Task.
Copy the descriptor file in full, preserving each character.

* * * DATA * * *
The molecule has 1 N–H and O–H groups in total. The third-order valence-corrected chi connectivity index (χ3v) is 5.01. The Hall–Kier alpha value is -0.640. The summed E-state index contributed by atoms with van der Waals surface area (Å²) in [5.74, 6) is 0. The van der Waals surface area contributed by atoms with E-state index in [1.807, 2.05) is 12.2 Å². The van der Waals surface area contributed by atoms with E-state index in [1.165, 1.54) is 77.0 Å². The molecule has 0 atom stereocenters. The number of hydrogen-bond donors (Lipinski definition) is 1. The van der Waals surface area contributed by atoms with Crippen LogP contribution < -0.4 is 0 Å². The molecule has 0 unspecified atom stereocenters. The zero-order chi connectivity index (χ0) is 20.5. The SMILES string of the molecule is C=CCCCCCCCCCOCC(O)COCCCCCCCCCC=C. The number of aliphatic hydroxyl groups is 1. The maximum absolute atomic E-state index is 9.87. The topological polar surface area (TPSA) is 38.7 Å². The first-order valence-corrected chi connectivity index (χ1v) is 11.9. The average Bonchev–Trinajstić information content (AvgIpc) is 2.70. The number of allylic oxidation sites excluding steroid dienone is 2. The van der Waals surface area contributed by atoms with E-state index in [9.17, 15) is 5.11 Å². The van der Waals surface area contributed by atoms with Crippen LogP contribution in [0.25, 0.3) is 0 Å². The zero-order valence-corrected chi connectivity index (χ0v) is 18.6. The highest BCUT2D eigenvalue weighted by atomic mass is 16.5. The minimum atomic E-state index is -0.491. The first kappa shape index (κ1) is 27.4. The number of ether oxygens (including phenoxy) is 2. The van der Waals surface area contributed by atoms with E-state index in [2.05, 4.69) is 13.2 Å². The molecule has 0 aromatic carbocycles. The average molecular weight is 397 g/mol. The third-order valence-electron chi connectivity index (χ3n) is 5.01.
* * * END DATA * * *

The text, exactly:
The molecule has 1 N–H and O–H groups in total. The third-order valence-corrected chi connectivity index (χ3v) is 5.01. The Hall–Kier alpha value is -0.640. The summed E-state index contributed by atoms with van der Waals surface area (Å²) in [5.74, 6) is 0. The van der Waals surface area contributed by atoms with E-state index in [1.807, 2.05) is 12.2 Å². The van der Waals surface area contributed by atoms with E-state index in [1.165, 1.54) is 77.0 Å². The molecule has 0 atom stereocenters. The number of hydrogen-bond donors (Lipinski definition) is 1. The van der Waals surface area contributed by atoms with Crippen LogP contribution < -0.4 is 0 Å². The molecule has 0 unspecified atom stereocenters. The zero-order chi connectivity index (χ0) is 20.5. The SMILES string of the molecule is C=CCCCCCCCCCOCC(O)COCCCCCCCCCC=C. The number of aliphatic hydroxyl groups is 1. The maximum absolute atomic E-state index is 9.87. The topological polar surface area (TPSA) is 38.7 Å². The first-order valence-corrected chi connectivity index (χ1v) is 11.9. The average Bonchev–Trinajstić information content (AvgIpc) is 2.70. The number of allylic oxidation sites excluding steroid dienone is 2. The van der Waals surface area contributed by atoms with E-state index in [9.17, 15) is 5.11 Å². The van der Waals surface area contributed by atoms with Crippen LogP contribution in [0.25, 0.3) is 0 Å². The zero-order valence-corrected chi connectivity index (χ0v) is 18.6. The highest BCUT2D eigenvalue weighted by atomic mass is 16.5. The minimum atomic E-state index is -0.491. The first kappa shape index (κ1) is 27.4. The number of ether oxygens (including phenoxy) is 2. The van der Waals surface area contributed by atoms with E-state index in [2.05, 4.69) is 13.2 Å². The molecule has 0 aromatic carbocycles. The average molecular weight is 397 g/mol. The third-order valence-electron chi connectivity index (χ3n) is 5.01.